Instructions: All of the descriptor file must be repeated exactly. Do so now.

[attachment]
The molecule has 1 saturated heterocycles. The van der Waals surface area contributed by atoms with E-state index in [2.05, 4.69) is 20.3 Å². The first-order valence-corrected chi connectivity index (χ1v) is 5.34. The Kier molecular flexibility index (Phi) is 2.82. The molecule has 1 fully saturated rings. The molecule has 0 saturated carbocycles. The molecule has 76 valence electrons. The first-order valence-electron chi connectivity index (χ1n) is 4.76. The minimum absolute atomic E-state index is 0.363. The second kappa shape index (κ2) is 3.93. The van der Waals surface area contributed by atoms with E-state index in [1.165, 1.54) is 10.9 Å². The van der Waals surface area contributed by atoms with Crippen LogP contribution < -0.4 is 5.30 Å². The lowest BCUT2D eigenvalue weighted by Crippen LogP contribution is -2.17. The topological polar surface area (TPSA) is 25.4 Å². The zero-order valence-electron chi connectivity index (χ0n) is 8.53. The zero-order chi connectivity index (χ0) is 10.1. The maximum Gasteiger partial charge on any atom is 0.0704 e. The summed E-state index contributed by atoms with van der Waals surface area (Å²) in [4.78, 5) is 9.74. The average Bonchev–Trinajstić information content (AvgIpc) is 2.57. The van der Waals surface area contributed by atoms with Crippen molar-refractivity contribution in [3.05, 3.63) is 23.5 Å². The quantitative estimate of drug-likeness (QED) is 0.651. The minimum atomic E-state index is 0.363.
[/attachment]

The molecule has 1 saturated heterocycles. The van der Waals surface area contributed by atoms with E-state index in [2.05, 4.69) is 20.3 Å². The first-order valence-corrected chi connectivity index (χ1v) is 5.34. The Kier molecular flexibility index (Phi) is 2.82. The molecule has 1 fully saturated rings. The molecule has 0 saturated carbocycles. The molecule has 76 valence electrons. The first-order valence-electron chi connectivity index (χ1n) is 4.76. The minimum absolute atomic E-state index is 0.363. The second kappa shape index (κ2) is 3.93. The van der Waals surface area contributed by atoms with E-state index in [1.165, 1.54) is 10.9 Å². The van der Waals surface area contributed by atoms with Crippen LogP contribution < -0.4 is 5.30 Å². The lowest BCUT2D eigenvalue weighted by Crippen LogP contribution is -2.17. The topological polar surface area (TPSA) is 25.4 Å². The zero-order valence-electron chi connectivity index (χ0n) is 8.53. The zero-order chi connectivity index (χ0) is 10.1. The maximum Gasteiger partial charge on any atom is 0.0704 e. The summed E-state index contributed by atoms with van der Waals surface area (Å²) in [4.78, 5) is 9.74. The average Bonchev–Trinajstić information content (AvgIpc) is 2.57. The van der Waals surface area contributed by atoms with Crippen molar-refractivity contribution in [3.05, 3.63) is 23.5 Å². The quantitative estimate of drug-likeness (QED) is 0.651. The minimum atomic E-state index is 0.363.